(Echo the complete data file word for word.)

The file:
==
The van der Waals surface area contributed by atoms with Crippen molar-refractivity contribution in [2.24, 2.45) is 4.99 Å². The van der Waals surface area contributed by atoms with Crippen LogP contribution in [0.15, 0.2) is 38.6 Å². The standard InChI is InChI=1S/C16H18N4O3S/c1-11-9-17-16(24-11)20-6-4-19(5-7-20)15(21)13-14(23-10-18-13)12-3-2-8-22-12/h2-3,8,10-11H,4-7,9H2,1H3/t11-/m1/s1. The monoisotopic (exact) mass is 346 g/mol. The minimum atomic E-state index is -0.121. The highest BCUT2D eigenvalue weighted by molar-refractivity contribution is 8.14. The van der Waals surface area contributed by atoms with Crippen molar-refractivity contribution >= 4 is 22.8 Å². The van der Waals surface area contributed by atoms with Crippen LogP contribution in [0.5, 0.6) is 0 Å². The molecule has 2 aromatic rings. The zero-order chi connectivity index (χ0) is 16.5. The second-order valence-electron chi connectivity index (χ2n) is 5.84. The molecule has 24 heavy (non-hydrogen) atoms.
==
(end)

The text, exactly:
The van der Waals surface area contributed by atoms with Crippen molar-refractivity contribution in [2.24, 2.45) is 4.99 Å². The van der Waals surface area contributed by atoms with Crippen LogP contribution in [0.15, 0.2) is 38.6 Å². The standard InChI is InChI=1S/C16H18N4O3S/c1-11-9-17-16(24-11)20-6-4-19(5-7-20)15(21)13-14(23-10-18-13)12-3-2-8-22-12/h2-3,8,10-11H,4-7,9H2,1H3/t11-/m1/s1. The monoisotopic (exact) mass is 346 g/mol. The minimum atomic E-state index is -0.121. The highest BCUT2D eigenvalue weighted by molar-refractivity contribution is 8.14. The van der Waals surface area contributed by atoms with Crippen molar-refractivity contribution >= 4 is 22.8 Å². The van der Waals surface area contributed by atoms with Crippen LogP contribution in [0.5, 0.6) is 0 Å². The molecule has 2 aromatic rings. The zero-order chi connectivity index (χ0) is 16.5. The second-order valence-electron chi connectivity index (χ2n) is 5.84. The molecule has 24 heavy (non-hydrogen) atoms.